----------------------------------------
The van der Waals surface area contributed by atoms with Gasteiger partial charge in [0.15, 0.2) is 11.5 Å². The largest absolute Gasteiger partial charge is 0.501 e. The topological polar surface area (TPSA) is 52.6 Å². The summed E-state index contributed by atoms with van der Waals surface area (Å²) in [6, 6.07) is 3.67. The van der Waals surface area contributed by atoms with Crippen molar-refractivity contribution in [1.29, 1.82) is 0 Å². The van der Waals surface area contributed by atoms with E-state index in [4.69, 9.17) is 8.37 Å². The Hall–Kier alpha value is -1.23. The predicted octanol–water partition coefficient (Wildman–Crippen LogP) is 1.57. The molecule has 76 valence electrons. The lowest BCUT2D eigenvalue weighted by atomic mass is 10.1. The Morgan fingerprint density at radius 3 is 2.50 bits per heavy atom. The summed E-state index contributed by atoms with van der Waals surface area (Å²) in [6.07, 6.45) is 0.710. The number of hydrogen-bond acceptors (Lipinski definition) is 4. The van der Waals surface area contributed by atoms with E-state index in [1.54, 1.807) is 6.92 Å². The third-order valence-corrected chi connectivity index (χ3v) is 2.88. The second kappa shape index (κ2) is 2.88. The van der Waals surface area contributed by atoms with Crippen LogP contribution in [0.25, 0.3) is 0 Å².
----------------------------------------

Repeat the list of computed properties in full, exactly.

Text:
The van der Waals surface area contributed by atoms with Gasteiger partial charge in [0.15, 0.2) is 11.5 Å². The largest absolute Gasteiger partial charge is 0.501 e. The topological polar surface area (TPSA) is 52.6 Å². The summed E-state index contributed by atoms with van der Waals surface area (Å²) in [6, 6.07) is 3.67. The van der Waals surface area contributed by atoms with Crippen molar-refractivity contribution in [1.29, 1.82) is 0 Å². The van der Waals surface area contributed by atoms with E-state index in [4.69, 9.17) is 8.37 Å². The Hall–Kier alpha value is -1.23. The predicted octanol–water partition coefficient (Wildman–Crippen LogP) is 1.57. The molecule has 76 valence electrons. The lowest BCUT2D eigenvalue weighted by atomic mass is 10.1. The Morgan fingerprint density at radius 3 is 2.50 bits per heavy atom. The summed E-state index contributed by atoms with van der Waals surface area (Å²) in [6.07, 6.45) is 0.710. The number of hydrogen-bond acceptors (Lipinski definition) is 4. The van der Waals surface area contributed by atoms with E-state index in [1.54, 1.807) is 6.92 Å². The third-order valence-corrected chi connectivity index (χ3v) is 2.88. The second kappa shape index (κ2) is 2.88. The van der Waals surface area contributed by atoms with Crippen LogP contribution in [0.25, 0.3) is 0 Å².